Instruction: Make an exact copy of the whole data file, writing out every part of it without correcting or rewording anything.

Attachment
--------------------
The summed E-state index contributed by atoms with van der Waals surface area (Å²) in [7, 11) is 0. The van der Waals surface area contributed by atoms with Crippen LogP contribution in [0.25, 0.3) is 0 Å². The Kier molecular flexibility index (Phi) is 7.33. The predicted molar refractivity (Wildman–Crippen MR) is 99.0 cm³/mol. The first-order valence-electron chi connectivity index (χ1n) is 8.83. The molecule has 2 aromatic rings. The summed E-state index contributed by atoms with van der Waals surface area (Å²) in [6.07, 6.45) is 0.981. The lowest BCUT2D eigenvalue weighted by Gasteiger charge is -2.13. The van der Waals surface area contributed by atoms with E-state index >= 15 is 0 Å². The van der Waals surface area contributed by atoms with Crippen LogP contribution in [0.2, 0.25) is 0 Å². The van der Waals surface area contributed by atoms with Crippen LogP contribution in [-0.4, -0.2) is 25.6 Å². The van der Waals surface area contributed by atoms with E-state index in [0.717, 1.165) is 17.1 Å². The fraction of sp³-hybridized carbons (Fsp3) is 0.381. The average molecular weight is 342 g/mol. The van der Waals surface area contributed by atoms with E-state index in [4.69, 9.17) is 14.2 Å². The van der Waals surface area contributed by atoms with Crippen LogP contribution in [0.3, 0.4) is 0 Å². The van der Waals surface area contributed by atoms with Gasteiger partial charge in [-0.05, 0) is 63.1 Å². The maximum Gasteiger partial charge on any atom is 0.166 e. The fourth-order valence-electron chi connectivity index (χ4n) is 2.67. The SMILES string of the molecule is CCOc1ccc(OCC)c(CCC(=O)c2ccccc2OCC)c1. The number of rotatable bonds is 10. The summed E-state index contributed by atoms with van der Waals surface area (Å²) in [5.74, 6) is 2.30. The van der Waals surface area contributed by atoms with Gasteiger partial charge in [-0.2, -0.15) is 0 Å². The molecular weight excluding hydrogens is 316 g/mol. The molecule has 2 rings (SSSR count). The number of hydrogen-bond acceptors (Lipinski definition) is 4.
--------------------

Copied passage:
The summed E-state index contributed by atoms with van der Waals surface area (Å²) in [7, 11) is 0. The van der Waals surface area contributed by atoms with Crippen LogP contribution in [0.25, 0.3) is 0 Å². The Kier molecular flexibility index (Phi) is 7.33. The predicted molar refractivity (Wildman–Crippen MR) is 99.0 cm³/mol. The first-order valence-electron chi connectivity index (χ1n) is 8.83. The molecule has 2 aromatic rings. The summed E-state index contributed by atoms with van der Waals surface area (Å²) in [6.07, 6.45) is 0.981. The lowest BCUT2D eigenvalue weighted by Gasteiger charge is -2.13. The van der Waals surface area contributed by atoms with E-state index >= 15 is 0 Å². The van der Waals surface area contributed by atoms with Crippen LogP contribution in [0.2, 0.25) is 0 Å². The van der Waals surface area contributed by atoms with Crippen LogP contribution in [-0.4, -0.2) is 25.6 Å². The van der Waals surface area contributed by atoms with E-state index in [0.717, 1.165) is 17.1 Å². The fraction of sp³-hybridized carbons (Fsp3) is 0.381. The average molecular weight is 342 g/mol. The van der Waals surface area contributed by atoms with E-state index in [4.69, 9.17) is 14.2 Å². The van der Waals surface area contributed by atoms with Crippen LogP contribution in [0.3, 0.4) is 0 Å². The van der Waals surface area contributed by atoms with Gasteiger partial charge in [-0.05, 0) is 63.1 Å². The maximum Gasteiger partial charge on any atom is 0.166 e. The fourth-order valence-electron chi connectivity index (χ4n) is 2.67. The SMILES string of the molecule is CCOc1ccc(OCC)c(CCC(=O)c2ccccc2OCC)c1. The number of rotatable bonds is 10. The summed E-state index contributed by atoms with van der Waals surface area (Å²) in [5.74, 6) is 2.30. The van der Waals surface area contributed by atoms with Gasteiger partial charge in [-0.2, -0.15) is 0 Å². The molecular weight excluding hydrogens is 316 g/mol. The molecule has 2 rings (SSSR count). The number of hydrogen-bond acceptors (Lipinski definition) is 4.